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Val McDermid's Northanger Abbey

Books & Poetry

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Imagine Jane Austen’s early 19th-century gothic novel Northanger Abbey transported to 21st-century Scotland, complete with contemporary teen lingo, smartphones and social media.

Totes amazeballs, right?

Val McDermid’s version of Northanger Abbey is the second book in The Austen Project, a HarperCollins initiative which has charged six modern authors with presenting their own unique take on Austen’s six complete works. The project began last year with Joanna Trollope’s version of Sense & Sensibility, with Pride & Prejudice, Emma, Persuasion and Mansfield Park still to come.

Northanger Abbey, by Val McDermid, HarperCollins, $29.99

Northanger Abbey, by Val McDermid, HarperCollins, $29.99

It’s a bold and ingenious idea, and prolific crime writer McDermid – author of the best-selling series that inspired TV’s Wire in the Blood – was an excellent choice to tackle Northanger, which centres on a teenage girl (Catherine) whose love of gothic novels sparks all kind of wild imaginings when she is invited by new friends to stay at their mysterious abbey.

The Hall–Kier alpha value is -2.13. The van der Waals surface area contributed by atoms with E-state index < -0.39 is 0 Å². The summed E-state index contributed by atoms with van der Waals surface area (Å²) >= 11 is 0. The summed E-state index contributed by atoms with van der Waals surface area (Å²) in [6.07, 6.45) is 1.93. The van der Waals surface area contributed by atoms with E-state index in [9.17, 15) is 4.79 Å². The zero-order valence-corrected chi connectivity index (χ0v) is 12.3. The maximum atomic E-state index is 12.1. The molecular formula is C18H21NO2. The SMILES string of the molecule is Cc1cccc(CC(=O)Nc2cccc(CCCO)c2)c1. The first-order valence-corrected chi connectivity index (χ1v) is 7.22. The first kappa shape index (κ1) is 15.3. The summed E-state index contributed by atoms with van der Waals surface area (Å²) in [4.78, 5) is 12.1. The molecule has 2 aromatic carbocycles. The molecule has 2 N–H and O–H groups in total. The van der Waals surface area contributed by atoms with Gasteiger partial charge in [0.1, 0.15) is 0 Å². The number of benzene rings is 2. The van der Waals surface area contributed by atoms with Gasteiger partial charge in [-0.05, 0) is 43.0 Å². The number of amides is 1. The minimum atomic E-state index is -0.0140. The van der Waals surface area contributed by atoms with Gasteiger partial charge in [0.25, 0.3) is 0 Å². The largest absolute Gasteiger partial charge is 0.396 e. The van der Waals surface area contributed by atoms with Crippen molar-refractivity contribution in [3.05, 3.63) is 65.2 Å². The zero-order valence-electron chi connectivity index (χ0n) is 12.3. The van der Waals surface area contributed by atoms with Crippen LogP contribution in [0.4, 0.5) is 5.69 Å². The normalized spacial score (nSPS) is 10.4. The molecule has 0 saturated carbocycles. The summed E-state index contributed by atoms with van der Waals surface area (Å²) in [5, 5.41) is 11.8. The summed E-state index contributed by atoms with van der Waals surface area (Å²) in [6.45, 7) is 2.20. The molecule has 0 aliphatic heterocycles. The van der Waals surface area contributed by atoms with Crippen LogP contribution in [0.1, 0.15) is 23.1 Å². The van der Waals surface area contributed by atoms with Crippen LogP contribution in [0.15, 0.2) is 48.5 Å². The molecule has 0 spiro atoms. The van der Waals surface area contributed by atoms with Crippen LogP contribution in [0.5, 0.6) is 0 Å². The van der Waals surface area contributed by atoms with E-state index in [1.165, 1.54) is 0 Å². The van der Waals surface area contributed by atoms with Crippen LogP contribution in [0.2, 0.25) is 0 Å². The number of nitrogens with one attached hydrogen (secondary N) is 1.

The original characters and plotline are retained in this modern tale, although the setting is moved from Bath to Edinburgh, smack-bang in the middle of the annual Edinburgh Festival. This is where Catherine, the rather naïve daughter of a pastor, meets new BFF Bella Thorpe, and, later, Ellie Tilney and her handsome lawyer brother Henry.

Does she also meet a vampire? That, dear reader, is something you must discover for yourself in this twisty tale of romance and mystery.

Northanger Abbey is a departure from McDermid’s usual style; in fact, it reads rather more like a young adult novel. There are also elements of the 200-year-old tale that aren’t especially credible in the modern setting – it’s unlikely, for example, that a 17-year-old today would be as innocent, superstitious and acquiescent as our young heroine Catherine. However, this only adds to the whimsical nature of the book, which is an entertaining and effortless read.

“No bonnets – all brio,” wrote author Jeanette Winterson in a recommendation. Totes.

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